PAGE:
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the theory on fogging is that no matter where the engine stops, some of the cylinders will be exposed to ambient air. This is because either the intake valve or exhaust valve will be open on some of the cylinders. The cylinder walls are not rustproof. In normal operation, enough oil is left on the cylinder walls to avoid corrosion. But, if the engine sits for an extended period of time, air is pumped, albeit ever so gently, in and out of the "open" cylinders as the engine and atmosphere cool and warm at different rates. If the air is humid, as for example if it was coming in through a waterbath muffler, that humid air could cause the cylinder walls to corrode. So. You are supposed to do the squirt-crank thing to coat the cylinder walls with oil. But, don't get over zealous and fill the cylinder with oil, because when you start in in the spring you'll bend a rod. Just a spritz and a few revolutions of the crankshaft with the big socket wrench.
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The GT40 is a dry intake so on that motor fogging oil should be sprayed through each sparkplug hole and the engine rotated manually a few times with the plugs out. It's easy to do and a no-brainer as I don't want my cylinder bores just sitting open to condensation, etc. for 7 months. Helps avoid pitting and whatnot. Also gives you a look at your spark plugs every season.

 

I use the spray can version (Stabil makes a spray fogging oil) with the straw and spray in as circular of a motion as possible to coat the cylinder walls 360* around if that makes any sense.

 

@Skinut, running the boat does not drain the block. Only draining the block drains the block.

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Gator1 pretty well covered it, but basically fogging oil is to lubricate the machined surfaces of the engine airflow path internals so they do not corrode. Basically this includes the cylinder walls (machine honed surfaces) and the valve seats. The spraying of fogging oil through the spark plug holes lubes the cylinder bores (remember to hold on to the little red stray, you don't want it to shoot in to the cylinder) and fogging from the intake does lube the intake tract and valve seats (it leaves a little oil on the top surface of the valve). Over time, hydraulic lifters will collapse and after a time all the valves will be closed but solid lifters will not so the open valves will stay open (I recommend slacking all the rockers on a solid lifter cam, that will extend the valve spring life). I also like to rotate the engine over sporadically (monthly) to avoid the rings sticking or resting in one place for an extended period of time.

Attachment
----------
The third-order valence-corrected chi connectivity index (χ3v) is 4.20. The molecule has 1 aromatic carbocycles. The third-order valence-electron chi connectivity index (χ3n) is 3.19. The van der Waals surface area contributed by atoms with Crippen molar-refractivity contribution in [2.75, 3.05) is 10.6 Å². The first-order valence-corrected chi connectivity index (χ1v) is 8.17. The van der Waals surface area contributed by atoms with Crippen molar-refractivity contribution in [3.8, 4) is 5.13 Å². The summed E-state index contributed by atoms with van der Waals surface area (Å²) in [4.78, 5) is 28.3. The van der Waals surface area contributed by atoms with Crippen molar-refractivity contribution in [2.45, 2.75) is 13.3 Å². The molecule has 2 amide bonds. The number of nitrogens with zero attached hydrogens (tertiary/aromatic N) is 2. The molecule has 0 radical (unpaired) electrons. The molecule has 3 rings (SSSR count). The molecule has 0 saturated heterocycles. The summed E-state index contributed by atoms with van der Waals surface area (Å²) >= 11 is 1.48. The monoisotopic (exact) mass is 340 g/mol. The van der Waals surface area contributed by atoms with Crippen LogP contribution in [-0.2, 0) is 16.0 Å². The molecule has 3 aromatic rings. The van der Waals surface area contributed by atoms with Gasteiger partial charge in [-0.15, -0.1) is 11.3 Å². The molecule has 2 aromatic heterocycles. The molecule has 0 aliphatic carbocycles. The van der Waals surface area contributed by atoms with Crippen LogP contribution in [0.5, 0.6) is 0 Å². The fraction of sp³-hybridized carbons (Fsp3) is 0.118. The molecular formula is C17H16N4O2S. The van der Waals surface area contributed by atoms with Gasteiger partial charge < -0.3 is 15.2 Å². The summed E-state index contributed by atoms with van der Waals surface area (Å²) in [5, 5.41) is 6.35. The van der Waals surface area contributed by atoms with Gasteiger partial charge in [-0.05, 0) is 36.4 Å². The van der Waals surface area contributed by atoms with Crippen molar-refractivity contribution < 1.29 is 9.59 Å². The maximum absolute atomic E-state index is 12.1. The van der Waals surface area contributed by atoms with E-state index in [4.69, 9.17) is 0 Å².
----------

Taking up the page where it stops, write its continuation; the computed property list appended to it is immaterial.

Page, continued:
With temperature swings, particularly a warming of cold air, you bring all the humidity out of the air in the form of water droplets, notice what happens if you open the engine box on a warm day after a cold spell, the engine turns damp. Thus, the importance of fogging.

 

I always have antifreeze in a stored marine engine, it not only displaces any pure water in the low spots, but also keeps any air induced corrosion at bay. Antifreeze is a great lubricant and rust inhibitor for those non painted cast surfaces.

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Pink RV anitifreeze sucked from a bucket straight from the main water intake, which I disconnect from the trans cooler. Since I have an older boat with carb, do like AB describes and fog engine at same time. Pull each plug and spray a little fogging oil into each cyclinder and crank engine. I would never dream of using green antifreeze to winterize a boat. That stuff is way too toxic, whereas the pink stuff is pretty inert. Same reason I would never use dish soap as binding lube, need to protect our lakes!

 

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For engine fogging, I use PB Blaster. It creeps into rusted bolt threads to loosen nuts, so it should creep and coat the cylinder walls fairly well. I've used it for over 15 years on several boats and it seems to do the job - although I've never pulled a head, yet.
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@gator1, @DW ........thinking about the fogging comments. Is fogging through the air intake (with the arrestor taken off) adequate to get the cylinders coated? ....or do I really need to be pulling the plugs? (I have a 325 Hp Indmar Monsoon (throttle body (?) EFI) if that makes a difference.)

 

Thanks.

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Yes, if done correctly. You need to ensure that the fogging oil does get to all the cylinders. The best method is probably with the engine running, shooting a steady stream in to the intake and seeing some white smoke from the tail pipes will ensure enough. With that said, I still always pull each plug and spray directly in to the cylinders for the extended storage.
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For fogging I do what @DW said above spraying fogging oil into the intake until smoke comes out the tail pipes. I have a 2002 Malibu Response and when it was new they said to just drain the block in the winter. I have been doing that for 12 years now (just took the boat out over the weekend) and I store it outdoors under a special frame and tarp in Mass and have never had a problem in the spring.